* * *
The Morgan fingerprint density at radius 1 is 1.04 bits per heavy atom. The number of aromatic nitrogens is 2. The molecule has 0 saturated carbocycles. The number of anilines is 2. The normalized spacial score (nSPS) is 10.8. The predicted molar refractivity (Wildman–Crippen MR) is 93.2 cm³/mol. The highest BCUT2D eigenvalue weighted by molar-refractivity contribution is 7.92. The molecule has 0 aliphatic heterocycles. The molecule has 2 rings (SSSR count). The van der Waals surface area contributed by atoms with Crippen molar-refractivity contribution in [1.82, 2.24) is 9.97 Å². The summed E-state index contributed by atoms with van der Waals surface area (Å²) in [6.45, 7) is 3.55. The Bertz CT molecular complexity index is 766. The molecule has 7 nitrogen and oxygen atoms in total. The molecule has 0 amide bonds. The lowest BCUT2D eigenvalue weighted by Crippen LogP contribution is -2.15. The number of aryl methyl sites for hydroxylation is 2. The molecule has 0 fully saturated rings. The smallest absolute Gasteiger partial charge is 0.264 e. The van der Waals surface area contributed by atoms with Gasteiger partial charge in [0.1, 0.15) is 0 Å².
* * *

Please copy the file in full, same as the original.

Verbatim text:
The Morgan fingerprint density at radius 1 is 1.04 bits per heavy atom. The number of aromatic nitrogens is 2. The molecule has 0 saturated carbocycles. The number of anilines is 2. The normalized spacial score (nSPS) is 10.8. The predicted molar refractivity (Wildman–Crippen MR) is 93.2 cm³/mol. The highest BCUT2D eigenvalue weighted by molar-refractivity contribution is 7.92. The molecule has 0 aliphatic heterocycles. The molecule has 2 rings (SSSR count). The van der Waals surface area contributed by atoms with Crippen molar-refractivity contribution in [1.82, 2.24) is 9.97 Å². The summed E-state index contributed by atoms with van der Waals surface area (Å²) in [6.45, 7) is 3.55. The Bertz CT molecular complexity index is 766. The molecule has 7 nitrogen and oxygen atoms in total. The molecule has 0 amide bonds. The lowest BCUT2D eigenvalue weighted by Crippen LogP contribution is -2.15. The number of aryl methyl sites for hydroxylation is 2. The molecule has 0 fully saturated rings. The smallest absolute Gasteiger partial charge is 0.264 e. The van der Waals surface area contributed by atoms with Gasteiger partial charge in [0.1, 0.15) is 0 Å².